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Dietary Exposures and Intake Doses to Bisphenol a and Triclosan in 188 Duplicate-Single Solid Food Items Consumed by US Adults

Morgan, M.K.; Clifton, M.S.

International Journal of Environmental Research and Public Health 18(8)

2021


ISSN/ISBN: 1660-4601
PMID: 33924247
DOI: 10.3390/ijerph18084387
Accession: 079187818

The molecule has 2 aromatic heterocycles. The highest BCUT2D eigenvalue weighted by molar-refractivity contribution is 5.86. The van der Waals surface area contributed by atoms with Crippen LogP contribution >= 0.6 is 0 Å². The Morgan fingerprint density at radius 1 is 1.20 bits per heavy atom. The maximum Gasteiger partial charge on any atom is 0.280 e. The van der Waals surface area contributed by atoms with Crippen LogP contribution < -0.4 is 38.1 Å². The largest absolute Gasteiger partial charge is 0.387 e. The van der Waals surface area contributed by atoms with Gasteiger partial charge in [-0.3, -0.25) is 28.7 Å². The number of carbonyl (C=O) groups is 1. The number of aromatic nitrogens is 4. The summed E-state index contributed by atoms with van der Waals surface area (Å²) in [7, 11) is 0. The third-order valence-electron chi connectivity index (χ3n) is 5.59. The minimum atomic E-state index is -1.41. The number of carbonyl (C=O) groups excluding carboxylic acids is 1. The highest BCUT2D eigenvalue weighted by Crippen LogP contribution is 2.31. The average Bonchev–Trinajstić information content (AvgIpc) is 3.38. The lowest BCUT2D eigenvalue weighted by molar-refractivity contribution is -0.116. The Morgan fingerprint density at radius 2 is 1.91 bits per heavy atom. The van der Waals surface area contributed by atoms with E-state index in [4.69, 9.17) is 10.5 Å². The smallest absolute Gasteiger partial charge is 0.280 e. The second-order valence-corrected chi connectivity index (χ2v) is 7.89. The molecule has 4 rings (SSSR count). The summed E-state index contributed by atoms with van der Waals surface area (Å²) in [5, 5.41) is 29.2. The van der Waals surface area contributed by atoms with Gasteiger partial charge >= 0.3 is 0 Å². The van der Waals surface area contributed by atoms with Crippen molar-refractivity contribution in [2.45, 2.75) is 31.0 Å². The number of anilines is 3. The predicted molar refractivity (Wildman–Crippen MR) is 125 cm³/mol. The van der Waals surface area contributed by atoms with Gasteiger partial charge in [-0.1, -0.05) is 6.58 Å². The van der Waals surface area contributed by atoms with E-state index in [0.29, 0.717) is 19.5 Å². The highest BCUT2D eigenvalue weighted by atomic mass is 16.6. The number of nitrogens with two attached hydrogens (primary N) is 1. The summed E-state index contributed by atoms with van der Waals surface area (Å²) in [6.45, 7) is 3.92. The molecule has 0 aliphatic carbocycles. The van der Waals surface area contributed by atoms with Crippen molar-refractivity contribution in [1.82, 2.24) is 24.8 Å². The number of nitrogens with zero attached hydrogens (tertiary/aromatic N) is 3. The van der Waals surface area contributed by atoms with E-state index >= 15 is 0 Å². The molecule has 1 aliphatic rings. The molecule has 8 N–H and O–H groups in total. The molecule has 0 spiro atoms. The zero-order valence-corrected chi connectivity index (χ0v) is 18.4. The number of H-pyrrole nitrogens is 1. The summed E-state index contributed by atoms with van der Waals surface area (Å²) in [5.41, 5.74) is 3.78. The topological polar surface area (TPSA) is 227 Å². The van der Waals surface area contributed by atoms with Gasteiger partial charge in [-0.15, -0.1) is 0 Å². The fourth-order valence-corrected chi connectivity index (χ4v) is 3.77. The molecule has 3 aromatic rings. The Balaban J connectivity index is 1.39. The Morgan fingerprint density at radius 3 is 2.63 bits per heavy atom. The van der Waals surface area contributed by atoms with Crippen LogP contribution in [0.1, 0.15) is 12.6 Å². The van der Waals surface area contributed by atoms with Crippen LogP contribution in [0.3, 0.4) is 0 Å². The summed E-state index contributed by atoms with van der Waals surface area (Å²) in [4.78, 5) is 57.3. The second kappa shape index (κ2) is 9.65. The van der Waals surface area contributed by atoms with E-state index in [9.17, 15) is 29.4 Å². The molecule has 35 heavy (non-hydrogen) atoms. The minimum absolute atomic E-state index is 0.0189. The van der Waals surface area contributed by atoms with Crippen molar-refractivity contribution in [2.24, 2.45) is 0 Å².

Few data exist on bisphenol A (BPA) or triclosan (TCS) residue levels in foods consumed by adults in everyday settings. In a further analysis of study data, the objectives were to determine BPA and TCS residue concentrations in duplicate-single solid food items consumed by adults and to estimate dietary exposure and intake doses per food item. A convenience sample of 50 adults was recruited in North Carolina (2009-2011). Participants completed 24 h food diaries and collected 24 h duplicate-diet solid food samples consumed on days 1 and 2 during sampling weeks 1, 2, and 6. A total of 188 of the collected 776 duplicate-diet solid food samples contained a single, solid food item. BPA and TCS residue levels were quantified in the 188 food items using GC-MS. BPA and TCS were detected in 37% and 58% of these food items, respectively. BPA concentrations were highest in a cheese and tomato sandwich (104 ng/g), whereas the highest TCS concentrations were in a burrito (22.1 ng/g). These chemicals co-occurred in 20% of the samples (maximum = 54.7 ng/g). Maximum dietary intake doses were 429 ng/kg/day for BPA in a vegetable soup with tortilla sample and 72.0 ng/kg/day for TCS in a burrito sample.

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